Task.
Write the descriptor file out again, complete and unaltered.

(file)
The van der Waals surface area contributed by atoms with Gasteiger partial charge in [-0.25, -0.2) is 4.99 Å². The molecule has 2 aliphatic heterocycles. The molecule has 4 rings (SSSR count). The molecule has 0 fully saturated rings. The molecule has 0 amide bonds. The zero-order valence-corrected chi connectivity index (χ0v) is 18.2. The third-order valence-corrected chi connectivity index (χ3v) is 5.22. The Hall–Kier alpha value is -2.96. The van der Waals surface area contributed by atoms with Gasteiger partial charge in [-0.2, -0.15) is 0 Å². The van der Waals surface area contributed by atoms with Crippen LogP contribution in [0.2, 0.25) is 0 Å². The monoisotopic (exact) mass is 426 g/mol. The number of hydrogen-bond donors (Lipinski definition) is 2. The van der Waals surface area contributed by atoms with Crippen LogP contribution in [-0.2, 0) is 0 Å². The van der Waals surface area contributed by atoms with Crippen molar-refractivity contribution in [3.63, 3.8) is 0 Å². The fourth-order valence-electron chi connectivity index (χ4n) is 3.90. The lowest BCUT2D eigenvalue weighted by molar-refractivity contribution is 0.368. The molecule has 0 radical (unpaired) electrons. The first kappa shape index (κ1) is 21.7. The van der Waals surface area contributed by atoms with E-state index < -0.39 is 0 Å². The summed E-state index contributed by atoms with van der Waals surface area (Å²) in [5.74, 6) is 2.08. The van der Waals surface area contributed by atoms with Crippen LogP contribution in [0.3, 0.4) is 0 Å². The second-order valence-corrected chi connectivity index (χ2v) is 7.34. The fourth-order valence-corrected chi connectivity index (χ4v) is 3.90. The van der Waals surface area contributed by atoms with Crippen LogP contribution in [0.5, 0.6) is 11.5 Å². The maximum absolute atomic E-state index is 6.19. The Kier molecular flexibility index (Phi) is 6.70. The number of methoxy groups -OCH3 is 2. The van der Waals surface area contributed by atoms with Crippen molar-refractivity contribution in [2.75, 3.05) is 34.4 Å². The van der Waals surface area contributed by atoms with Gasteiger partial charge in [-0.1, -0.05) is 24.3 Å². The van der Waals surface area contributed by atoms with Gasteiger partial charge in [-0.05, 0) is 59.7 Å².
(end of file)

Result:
The van der Waals surface area contributed by atoms with Gasteiger partial charge in [-0.25, -0.2) is 4.99 Å². The molecule has 2 aliphatic heterocycles. The molecule has 4 rings (SSSR count). The molecule has 0 fully saturated rings. The molecule has 0 amide bonds. The zero-order valence-corrected chi connectivity index (χ0v) is 18.2. The third-order valence-corrected chi connectivity index (χ3v) is 5.22. The Hall–Kier alpha value is -2.96. The van der Waals surface area contributed by atoms with Gasteiger partial charge in [-0.2, -0.15) is 0 Å². The van der Waals surface area contributed by atoms with Crippen LogP contribution in [0.2, 0.25) is 0 Å². The monoisotopic (exact) mass is 426 g/mol. The number of hydrogen-bond donors (Lipinski definition) is 2. The van der Waals surface area contributed by atoms with Crippen LogP contribution in [-0.2, 0) is 0 Å². The van der Waals surface area contributed by atoms with Crippen molar-refractivity contribution in [3.63, 3.8) is 0 Å². The fourth-order valence-electron chi connectivity index (χ4n) is 3.90. The lowest BCUT2D eigenvalue weighted by molar-refractivity contribution is 0.368. The molecule has 0 radical (unpaired) electrons. The first kappa shape index (κ1) is 21.7. The van der Waals surface area contributed by atoms with E-state index < -0.39 is 0 Å². The summed E-state index contributed by atoms with van der Waals surface area (Å²) in [5.74, 6) is 2.08. The van der Waals surface area contributed by atoms with Crippen LogP contribution in [0.3, 0.4) is 0 Å². The second-order valence-corrected chi connectivity index (χ2v) is 7.34. The fourth-order valence-corrected chi connectivity index (χ4v) is 3.90. The van der Waals surface area contributed by atoms with Crippen LogP contribution in [0.5, 0.6) is 11.5 Å². The maximum absolute atomic E-state index is 6.19. The Kier molecular flexibility index (Phi) is 6.70. The number of methoxy groups -OCH3 is 2. The van der Waals surface area contributed by atoms with Crippen molar-refractivity contribution in [2.75, 3.05) is 34.4 Å². The van der Waals surface area contributed by atoms with Gasteiger partial charge in [-0.1, -0.05) is 24.3 Å². The van der Waals surface area contributed by atoms with Gasteiger partial charge in [-0.05, 0) is 59.7 Å².